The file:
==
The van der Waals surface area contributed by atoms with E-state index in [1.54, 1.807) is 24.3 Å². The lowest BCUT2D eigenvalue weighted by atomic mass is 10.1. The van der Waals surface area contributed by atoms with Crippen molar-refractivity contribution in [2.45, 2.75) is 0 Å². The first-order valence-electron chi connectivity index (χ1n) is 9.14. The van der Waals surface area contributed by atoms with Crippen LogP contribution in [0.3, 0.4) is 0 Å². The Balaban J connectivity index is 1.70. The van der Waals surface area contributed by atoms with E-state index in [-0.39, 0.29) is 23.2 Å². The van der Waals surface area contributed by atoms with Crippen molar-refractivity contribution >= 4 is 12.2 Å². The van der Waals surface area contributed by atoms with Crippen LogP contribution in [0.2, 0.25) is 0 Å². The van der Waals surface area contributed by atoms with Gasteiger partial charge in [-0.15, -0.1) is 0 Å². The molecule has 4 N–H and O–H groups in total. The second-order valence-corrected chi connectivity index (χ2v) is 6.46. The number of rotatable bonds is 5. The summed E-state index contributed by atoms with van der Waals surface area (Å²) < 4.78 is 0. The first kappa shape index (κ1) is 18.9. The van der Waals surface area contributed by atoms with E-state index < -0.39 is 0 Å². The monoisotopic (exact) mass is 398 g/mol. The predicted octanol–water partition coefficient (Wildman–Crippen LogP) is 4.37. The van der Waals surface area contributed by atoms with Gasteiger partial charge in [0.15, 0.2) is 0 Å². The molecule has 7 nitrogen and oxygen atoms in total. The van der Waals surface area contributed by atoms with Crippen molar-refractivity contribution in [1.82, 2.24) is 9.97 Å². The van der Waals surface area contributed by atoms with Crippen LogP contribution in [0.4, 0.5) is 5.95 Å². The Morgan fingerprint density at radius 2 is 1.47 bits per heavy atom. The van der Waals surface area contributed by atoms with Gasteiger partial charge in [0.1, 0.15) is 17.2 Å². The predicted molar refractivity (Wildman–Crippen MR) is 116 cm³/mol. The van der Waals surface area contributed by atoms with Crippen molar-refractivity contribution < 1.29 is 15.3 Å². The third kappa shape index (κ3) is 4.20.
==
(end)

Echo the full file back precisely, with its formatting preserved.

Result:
The van der Waals surface area contributed by atoms with E-state index in [1.54, 1.807) is 24.3 Å². The lowest BCUT2D eigenvalue weighted by atomic mass is 10.1. The van der Waals surface area contributed by atoms with Crippen molar-refractivity contribution in [2.45, 2.75) is 0 Å². The first-order valence-electron chi connectivity index (χ1n) is 9.14. The van der Waals surface area contributed by atoms with Crippen LogP contribution in [0.3, 0.4) is 0 Å². The Balaban J connectivity index is 1.70. The van der Waals surface area contributed by atoms with E-state index in [-0.39, 0.29) is 23.2 Å². The van der Waals surface area contributed by atoms with Crippen molar-refractivity contribution >= 4 is 12.2 Å². The van der Waals surface area contributed by atoms with Crippen LogP contribution in [0.2, 0.25) is 0 Å². The van der Waals surface area contributed by atoms with Gasteiger partial charge in [-0.15, -0.1) is 0 Å². The molecule has 4 N–H and O–H groups in total. The second-order valence-corrected chi connectivity index (χ2v) is 6.46. The number of rotatable bonds is 5. The summed E-state index contributed by atoms with van der Waals surface area (Å²) < 4.78 is 0. The first kappa shape index (κ1) is 18.9. The van der Waals surface area contributed by atoms with E-state index < -0.39 is 0 Å². The monoisotopic (exact) mass is 398 g/mol. The predicted octanol–water partition coefficient (Wildman–Crippen LogP) is 4.37. The van der Waals surface area contributed by atoms with Gasteiger partial charge in [0.15, 0.2) is 0 Å². The molecule has 7 nitrogen and oxygen atoms in total. The van der Waals surface area contributed by atoms with Crippen molar-refractivity contribution in [1.82, 2.24) is 9.97 Å². The van der Waals surface area contributed by atoms with Crippen LogP contribution in [0.4, 0.5) is 5.95 Å². The Morgan fingerprint density at radius 2 is 1.47 bits per heavy atom. The van der Waals surface area contributed by atoms with Gasteiger partial charge in [0.1, 0.15) is 17.2 Å². The predicted molar refractivity (Wildman–Crippen MR) is 116 cm³/mol. The van der Waals surface area contributed by atoms with Crippen molar-refractivity contribution < 1.29 is 15.3 Å². The third kappa shape index (κ3) is 4.20.